A driver’s licence for algorithms

PhD researcher Nassim Motamedidehkordi (left) talking to a PTV employee

Estimated reading time: 6 minutes

Everybody is talking about connected automated vehicles. But what do they have to do with machine learning and microsimulation? We talked to Nassim Motamedidehkordi, a PhD researcher at the Technical University in Munich, Germany, about investigating driver behaviour, the reason why she studied intelligent transportation systems and that a driver’s licence is not only something for humans.

How does machine learning help model and simulate the behaviour of CAVs?
Let’s say we want to model conventional cars, most of the already available simulation software are based on rule‑based models. They are perfect for many applications, however in order to model the reality and variations among the human drivers and have credible results, the models should be carefully calibrated and validated for each specific situation. Nowadays that we have better technology to collect and store data in databases and cheaper computing power, especially in parallel computing, we can also use statistical tools, like machine learning, to learn the driving behaviour from this vast amount of data.

As you know, the focus of my PhD thesis project is modelling the driving behaviour with machine learning tools. The main reason that I decided to use machine learning in modelling, specifically the behaviour of automated vehicles, is the major challenge of mixed traffic situations. In the beginning phase, we will not have a high penetration rate of AVs, and in this context we have to make sure that we avoid too conservative or too aggressive driver behaviour of AVs. The driver behaviour should be socially acceptable, although it can be that in different driving cultures, this social acceptance has different meanings. That motivated me to try and learn driver behaviour from the traffic observation data.

When researching the behaviour of CAVs, what are the different challenges looking at scenarios on motorways and in inner cities?
In urban areas, the complexity and diversity of the environments in which the CAV operates increase and the vehicle faces more traffic users, including pedestrians and cyclists. Dealing with the traffic situations with these road users is a huge challenge for the developers and researchers of automated vehicles. These road users have a lot freedom in their movement and predicting their behaviour is way more challenging than predicting the behaviour of a vehicle driving in one direction on the motorway.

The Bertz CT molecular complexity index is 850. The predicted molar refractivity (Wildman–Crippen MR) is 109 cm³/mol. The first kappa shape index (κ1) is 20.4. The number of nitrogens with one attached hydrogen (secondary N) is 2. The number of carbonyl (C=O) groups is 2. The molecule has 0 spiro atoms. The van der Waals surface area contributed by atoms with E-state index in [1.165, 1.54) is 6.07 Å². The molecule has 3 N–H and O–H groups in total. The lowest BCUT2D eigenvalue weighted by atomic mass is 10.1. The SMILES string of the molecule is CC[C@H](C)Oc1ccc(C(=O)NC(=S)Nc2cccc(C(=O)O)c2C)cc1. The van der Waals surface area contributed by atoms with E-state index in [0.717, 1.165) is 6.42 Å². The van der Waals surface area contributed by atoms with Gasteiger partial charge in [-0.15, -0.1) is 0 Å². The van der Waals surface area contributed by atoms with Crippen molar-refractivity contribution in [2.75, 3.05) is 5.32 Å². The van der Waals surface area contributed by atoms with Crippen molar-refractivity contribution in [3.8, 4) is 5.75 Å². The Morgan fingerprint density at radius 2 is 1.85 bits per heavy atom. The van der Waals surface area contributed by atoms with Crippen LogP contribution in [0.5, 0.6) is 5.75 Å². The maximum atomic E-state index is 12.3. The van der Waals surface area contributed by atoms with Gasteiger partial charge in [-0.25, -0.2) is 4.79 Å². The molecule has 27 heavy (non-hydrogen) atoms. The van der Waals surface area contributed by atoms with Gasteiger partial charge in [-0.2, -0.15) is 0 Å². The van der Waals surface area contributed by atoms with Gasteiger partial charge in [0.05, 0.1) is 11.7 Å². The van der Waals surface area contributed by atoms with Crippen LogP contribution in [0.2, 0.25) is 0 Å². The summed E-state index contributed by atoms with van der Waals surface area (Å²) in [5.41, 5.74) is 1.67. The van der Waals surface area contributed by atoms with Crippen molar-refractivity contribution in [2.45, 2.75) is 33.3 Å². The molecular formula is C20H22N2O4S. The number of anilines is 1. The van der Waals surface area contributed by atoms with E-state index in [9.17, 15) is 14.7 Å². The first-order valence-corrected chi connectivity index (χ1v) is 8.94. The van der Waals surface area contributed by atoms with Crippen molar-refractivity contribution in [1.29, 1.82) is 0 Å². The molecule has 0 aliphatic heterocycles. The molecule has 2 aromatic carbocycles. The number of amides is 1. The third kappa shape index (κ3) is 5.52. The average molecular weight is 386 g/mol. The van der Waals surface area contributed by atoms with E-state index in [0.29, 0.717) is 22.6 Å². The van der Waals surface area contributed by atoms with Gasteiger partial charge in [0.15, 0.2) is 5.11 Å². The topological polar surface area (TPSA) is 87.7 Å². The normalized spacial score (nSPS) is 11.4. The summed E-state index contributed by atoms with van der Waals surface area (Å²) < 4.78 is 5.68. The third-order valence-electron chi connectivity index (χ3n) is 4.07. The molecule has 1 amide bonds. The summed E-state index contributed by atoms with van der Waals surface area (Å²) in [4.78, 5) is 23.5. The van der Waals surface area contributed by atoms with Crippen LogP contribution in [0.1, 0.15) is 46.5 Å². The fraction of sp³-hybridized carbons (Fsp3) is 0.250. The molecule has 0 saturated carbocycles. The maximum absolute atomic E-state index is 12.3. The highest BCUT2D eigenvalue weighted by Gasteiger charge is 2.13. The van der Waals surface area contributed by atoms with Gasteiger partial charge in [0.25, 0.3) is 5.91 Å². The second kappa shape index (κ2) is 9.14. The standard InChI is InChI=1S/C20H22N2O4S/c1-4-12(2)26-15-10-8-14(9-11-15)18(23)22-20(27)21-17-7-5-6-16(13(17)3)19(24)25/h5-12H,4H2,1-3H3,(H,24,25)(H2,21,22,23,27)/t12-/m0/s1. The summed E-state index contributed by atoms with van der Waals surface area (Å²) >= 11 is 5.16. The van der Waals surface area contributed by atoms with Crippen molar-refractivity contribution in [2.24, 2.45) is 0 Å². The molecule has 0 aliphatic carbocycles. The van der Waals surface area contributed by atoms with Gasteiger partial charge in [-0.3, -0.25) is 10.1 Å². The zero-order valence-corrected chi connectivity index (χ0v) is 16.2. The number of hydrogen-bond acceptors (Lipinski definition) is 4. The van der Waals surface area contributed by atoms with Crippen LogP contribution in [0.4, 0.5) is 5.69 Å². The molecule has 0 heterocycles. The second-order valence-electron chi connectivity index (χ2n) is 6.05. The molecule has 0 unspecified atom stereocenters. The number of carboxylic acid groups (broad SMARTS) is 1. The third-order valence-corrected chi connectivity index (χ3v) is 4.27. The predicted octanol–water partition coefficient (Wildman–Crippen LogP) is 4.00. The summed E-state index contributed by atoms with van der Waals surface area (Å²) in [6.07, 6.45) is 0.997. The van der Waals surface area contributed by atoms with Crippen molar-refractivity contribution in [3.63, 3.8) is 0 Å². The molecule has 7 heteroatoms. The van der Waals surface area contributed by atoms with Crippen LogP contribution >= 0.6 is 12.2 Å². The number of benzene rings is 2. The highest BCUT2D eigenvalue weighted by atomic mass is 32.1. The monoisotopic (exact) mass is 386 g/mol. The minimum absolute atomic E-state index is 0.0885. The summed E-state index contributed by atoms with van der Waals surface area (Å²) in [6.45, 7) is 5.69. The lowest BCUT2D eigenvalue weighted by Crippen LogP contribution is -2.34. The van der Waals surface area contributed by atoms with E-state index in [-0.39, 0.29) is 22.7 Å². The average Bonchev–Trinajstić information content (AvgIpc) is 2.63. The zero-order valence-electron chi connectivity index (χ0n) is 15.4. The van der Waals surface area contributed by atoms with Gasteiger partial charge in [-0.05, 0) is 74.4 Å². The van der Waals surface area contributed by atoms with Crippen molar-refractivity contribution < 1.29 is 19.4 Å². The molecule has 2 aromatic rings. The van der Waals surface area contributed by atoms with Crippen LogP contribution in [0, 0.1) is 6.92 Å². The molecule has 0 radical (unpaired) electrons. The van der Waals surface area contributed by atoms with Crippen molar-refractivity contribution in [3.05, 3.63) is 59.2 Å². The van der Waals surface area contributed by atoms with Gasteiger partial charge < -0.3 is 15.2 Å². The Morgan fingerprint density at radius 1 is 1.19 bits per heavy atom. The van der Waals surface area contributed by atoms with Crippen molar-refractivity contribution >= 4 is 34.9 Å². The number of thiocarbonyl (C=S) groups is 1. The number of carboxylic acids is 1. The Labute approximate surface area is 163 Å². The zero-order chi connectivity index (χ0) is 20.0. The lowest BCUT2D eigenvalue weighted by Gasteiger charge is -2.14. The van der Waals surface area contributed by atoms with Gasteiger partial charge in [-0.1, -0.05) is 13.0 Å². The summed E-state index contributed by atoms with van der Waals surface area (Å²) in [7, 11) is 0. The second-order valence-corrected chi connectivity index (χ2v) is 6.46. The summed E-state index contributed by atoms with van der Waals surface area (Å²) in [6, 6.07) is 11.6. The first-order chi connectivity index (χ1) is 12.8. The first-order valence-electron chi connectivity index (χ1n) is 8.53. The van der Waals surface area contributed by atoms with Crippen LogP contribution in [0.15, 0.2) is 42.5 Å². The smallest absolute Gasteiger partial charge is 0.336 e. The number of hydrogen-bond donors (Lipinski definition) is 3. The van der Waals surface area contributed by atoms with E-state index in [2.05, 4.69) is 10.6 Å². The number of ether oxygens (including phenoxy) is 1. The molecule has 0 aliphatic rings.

The other challenge is the limitation of sensors which is more obvious in urban areas. The urban infrastructure can, for example, easily block the field of view of sensors. Let’s say you have a building that doesn’t let the sensors of an automated vehicle see around the corner at an intersection – a situation you don’t have on a motorway. Some people believe adding a communication component can tackle the sensors’ limitation and get some backup support from the communication. Even if the sensor cannot see directly what is happening just around the corner, the communication might help the vehicle to avoid the safety-critical and deadlock situations.

How crucial is vehicle-to-infrastructure communication in urban centres?
The communication is a component which would be an add-on that has the potential to increase the traffic efficiency and safety. Some car manufacturers aim to drive automated without relying on any specific communication. In that case, we just have to wait and see how long they need to make the technology mature and safe enough. But dealing with deadlock and critical situations in urban areas without the communication, it will be really challenging, I believe.